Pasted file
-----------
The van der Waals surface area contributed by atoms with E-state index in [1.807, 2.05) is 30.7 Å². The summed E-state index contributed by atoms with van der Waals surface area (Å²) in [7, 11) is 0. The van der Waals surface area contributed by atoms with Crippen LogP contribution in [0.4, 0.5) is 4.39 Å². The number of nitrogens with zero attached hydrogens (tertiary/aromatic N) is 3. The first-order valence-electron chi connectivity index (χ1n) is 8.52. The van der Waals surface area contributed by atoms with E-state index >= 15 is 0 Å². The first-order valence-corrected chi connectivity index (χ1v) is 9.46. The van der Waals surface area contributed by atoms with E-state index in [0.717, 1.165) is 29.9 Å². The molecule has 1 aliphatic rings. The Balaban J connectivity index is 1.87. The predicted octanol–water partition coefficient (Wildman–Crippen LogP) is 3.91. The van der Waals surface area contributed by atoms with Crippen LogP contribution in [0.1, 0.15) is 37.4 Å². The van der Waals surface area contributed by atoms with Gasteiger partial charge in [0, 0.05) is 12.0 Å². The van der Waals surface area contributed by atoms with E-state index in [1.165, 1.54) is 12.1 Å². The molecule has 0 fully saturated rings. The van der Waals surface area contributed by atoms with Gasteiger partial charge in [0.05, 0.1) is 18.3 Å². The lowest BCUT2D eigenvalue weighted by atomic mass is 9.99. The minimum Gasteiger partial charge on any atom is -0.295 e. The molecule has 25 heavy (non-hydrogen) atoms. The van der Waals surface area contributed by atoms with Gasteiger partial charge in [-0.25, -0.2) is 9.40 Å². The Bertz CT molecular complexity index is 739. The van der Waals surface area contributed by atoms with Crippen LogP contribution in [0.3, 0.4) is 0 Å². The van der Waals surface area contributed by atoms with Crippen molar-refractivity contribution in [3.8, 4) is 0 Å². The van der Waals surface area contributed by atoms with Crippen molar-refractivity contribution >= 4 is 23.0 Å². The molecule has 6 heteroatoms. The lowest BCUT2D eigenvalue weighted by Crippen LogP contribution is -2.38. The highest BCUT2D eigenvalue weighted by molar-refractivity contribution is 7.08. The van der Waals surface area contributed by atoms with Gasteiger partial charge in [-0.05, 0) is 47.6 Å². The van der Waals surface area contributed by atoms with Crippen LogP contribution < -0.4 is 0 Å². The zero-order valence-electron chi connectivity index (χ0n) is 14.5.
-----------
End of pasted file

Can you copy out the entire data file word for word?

The van der Waals surface area contributed by atoms with E-state index in [1.807, 2.05) is 30.7 Å². The summed E-state index contributed by atoms with van der Waals surface area (Å²) in [7, 11) is 0. The van der Waals surface area contributed by atoms with Crippen LogP contribution in [0.4, 0.5) is 4.39 Å². The number of nitrogens with zero attached hydrogens (tertiary/aromatic N) is 3. The first-order valence-electron chi connectivity index (χ1n) is 8.52. The van der Waals surface area contributed by atoms with E-state index >= 15 is 0 Å². The first-order valence-corrected chi connectivity index (χ1v) is 9.46. The van der Waals surface area contributed by atoms with E-state index in [0.717, 1.165) is 29.9 Å². The molecule has 1 aliphatic rings. The Balaban J connectivity index is 1.87. The predicted octanol–water partition coefficient (Wildman–Crippen LogP) is 3.91. The van der Waals surface area contributed by atoms with Crippen LogP contribution in [0.1, 0.15) is 37.4 Å². The van der Waals surface area contributed by atoms with Gasteiger partial charge in [0, 0.05) is 12.0 Å². The van der Waals surface area contributed by atoms with E-state index in [1.165, 1.54) is 12.1 Å². The molecule has 0 fully saturated rings. The van der Waals surface area contributed by atoms with Gasteiger partial charge in [0.05, 0.1) is 18.3 Å². The lowest BCUT2D eigenvalue weighted by atomic mass is 9.99. The minimum Gasteiger partial charge on any atom is -0.295 e. The molecule has 25 heavy (non-hydrogen) atoms. The van der Waals surface area contributed by atoms with Gasteiger partial charge in [-0.25, -0.2) is 9.40 Å². The Bertz CT molecular complexity index is 739. The van der Waals surface area contributed by atoms with Crippen LogP contribution in [0.3, 0.4) is 0 Å². The van der Waals surface area contributed by atoms with Crippen molar-refractivity contribution in [3.8, 4) is 0 Å². The van der Waals surface area contributed by atoms with Crippen molar-refractivity contribution >= 4 is 23.0 Å². The molecule has 6 heteroatoms. The lowest BCUT2D eigenvalue weighted by Crippen LogP contribution is -2.38. The highest BCUT2D eigenvalue weighted by molar-refractivity contribution is 7.08. The van der Waals surface area contributed by atoms with Gasteiger partial charge in [-0.05, 0) is 47.6 Å². The van der Waals surface area contributed by atoms with Crippen LogP contribution < -0.4 is 0 Å². The zero-order valence-electron chi connectivity index (χ0n) is 14.5.